How Losing My Brother Taught Me To Outlive Myself



Two words that, when separate, seem innocuous; however, when they are put together, they can pack quite a punch.  As Yoda, the wise mentor from Star Wars, would probably tell the Jedi council if those words came up in a meeting, “Ponder upon these, I must.”

Too often, I feel, many of us, myself included, take many things in life for granted.  How many times do we wake up and just go about the morning routine, not even thinking about how each day, each minute, each second, is a GIFT, not a given right?

Am I guilty of thinking this way and forgetting that each day is a gift? Absolutely!  In fact, my “wake up call” happened on May 29, 2001 when my brother Todd, whom I have blogged about before on the Taylor’s Gift Foundation blog, was killed in an ATV accident.  Todd was a registered organ donor and his belief in organ donation made me become an advocate and an ambassador for Donate Life Minnesota and Wisconsin.

After Todd died, the “outlive yourself” message really took on an entirely different meaning in my life. In fact, it was one of the first times I really gave the meaning of this message any meaningful thought.

Todd and I were lucky in that we grew up on the Setzke homestead; our great grandparents homesteaded on the property in 1884.  In fact, the house I lived in for the first two years of my life contained part of the first house built on the property.  That house also held the first organized school in the area.


Everything that our great-grandparents did and every decision for the farm, created a living legacy, one made to outlive them and create a home for future generations.  We still live on the homestead today; it remained a farm until the late 1960’s.

While talking to my best friend, Kristen, who has her PhD in biology, she mentioned the impact each person has on the world.  Every decision we make can help or harm our environment.  She is working in aquaculture and is actively trying to save species of fish in the ocean.  According to Kristen, losing even one creature would have a drastic effect on the ecosystem of the ocean; the same would hold true for the earth.  If we want to “outlive ourselves,” then we need to start thinking about the choices we make in our daily lives, start remembering that each day is a gift that we are not guaranteed a tomorrow.

I asked many of my friends and colleagues what the phrase “Outlive Yourself” meant to them and the general consensus was a focus on giving back to others.  Many said that helping others is the right thing to do when alive and being an organ donor is another way of ensuring that legacy of giving continues.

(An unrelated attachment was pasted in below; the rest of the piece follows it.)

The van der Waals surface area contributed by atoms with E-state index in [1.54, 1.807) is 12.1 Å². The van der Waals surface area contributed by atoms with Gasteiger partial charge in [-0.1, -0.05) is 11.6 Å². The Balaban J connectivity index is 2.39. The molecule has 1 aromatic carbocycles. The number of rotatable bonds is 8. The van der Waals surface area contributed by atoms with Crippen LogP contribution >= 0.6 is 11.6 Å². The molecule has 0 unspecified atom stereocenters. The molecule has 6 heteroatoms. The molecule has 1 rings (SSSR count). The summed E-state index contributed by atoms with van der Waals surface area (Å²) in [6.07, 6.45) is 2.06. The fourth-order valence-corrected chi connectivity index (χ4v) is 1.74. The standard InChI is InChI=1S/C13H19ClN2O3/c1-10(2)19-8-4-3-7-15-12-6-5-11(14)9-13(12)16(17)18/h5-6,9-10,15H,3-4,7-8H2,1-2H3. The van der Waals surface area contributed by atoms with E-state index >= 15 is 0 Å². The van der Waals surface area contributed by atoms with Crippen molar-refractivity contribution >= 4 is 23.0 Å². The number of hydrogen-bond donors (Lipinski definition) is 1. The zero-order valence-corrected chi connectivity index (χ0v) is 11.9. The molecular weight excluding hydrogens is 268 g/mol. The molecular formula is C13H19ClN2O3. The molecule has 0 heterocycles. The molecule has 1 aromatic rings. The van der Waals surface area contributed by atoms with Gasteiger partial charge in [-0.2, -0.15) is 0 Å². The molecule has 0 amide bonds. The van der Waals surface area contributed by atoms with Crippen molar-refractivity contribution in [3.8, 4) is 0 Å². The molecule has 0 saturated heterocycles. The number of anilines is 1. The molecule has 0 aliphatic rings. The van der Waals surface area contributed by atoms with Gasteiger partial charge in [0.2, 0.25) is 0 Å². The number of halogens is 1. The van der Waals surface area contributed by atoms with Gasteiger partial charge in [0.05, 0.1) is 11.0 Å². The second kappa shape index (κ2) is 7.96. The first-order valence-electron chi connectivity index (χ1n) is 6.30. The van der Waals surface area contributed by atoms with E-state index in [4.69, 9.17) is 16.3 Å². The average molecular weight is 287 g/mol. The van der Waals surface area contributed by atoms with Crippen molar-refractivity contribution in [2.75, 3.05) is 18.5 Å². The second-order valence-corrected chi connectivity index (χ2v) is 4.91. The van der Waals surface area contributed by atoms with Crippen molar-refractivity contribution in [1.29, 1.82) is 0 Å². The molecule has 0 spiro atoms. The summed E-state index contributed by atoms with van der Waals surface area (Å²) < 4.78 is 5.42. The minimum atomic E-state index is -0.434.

What does “Outlive Yourself” mean to me?  It means so many things. It makes me realize the power of organ donation.  One person can help 60 people with organ and tissue donations; what if the donor recipient became the next scientist that helped discover the cure?  What if he or she became instrumental in helping to stop the fighting in the world?  The concept of that is truly, well words cannot convey the impact of what I am trying to say.

Your life, my life, it is NOW.  Every decision and action we make has an equal and opposite reaction. We can change the world, we can “outlive ourselves” and leave a legacy, a positive, promising legacy, one full of hope, if we stop and think about how each day is a gift.

For me, to “outlive myself” means giving back, being an organ donor, and making sure that my big brother’s story is told.  I want people to know the Todd that I knew and loved, the guy who was compassionate, caring, would fight for the underdog, and who taught me about the importance of organ donation.  Todd’s legacy of “outliving himself” was to impress upon me the importance of spreading the word about giving back, to talk about organ donation.  So, to honor his memory and because I believe in it, I am doing that.

Love you big brother, now and always.

Written by Christy Setzke


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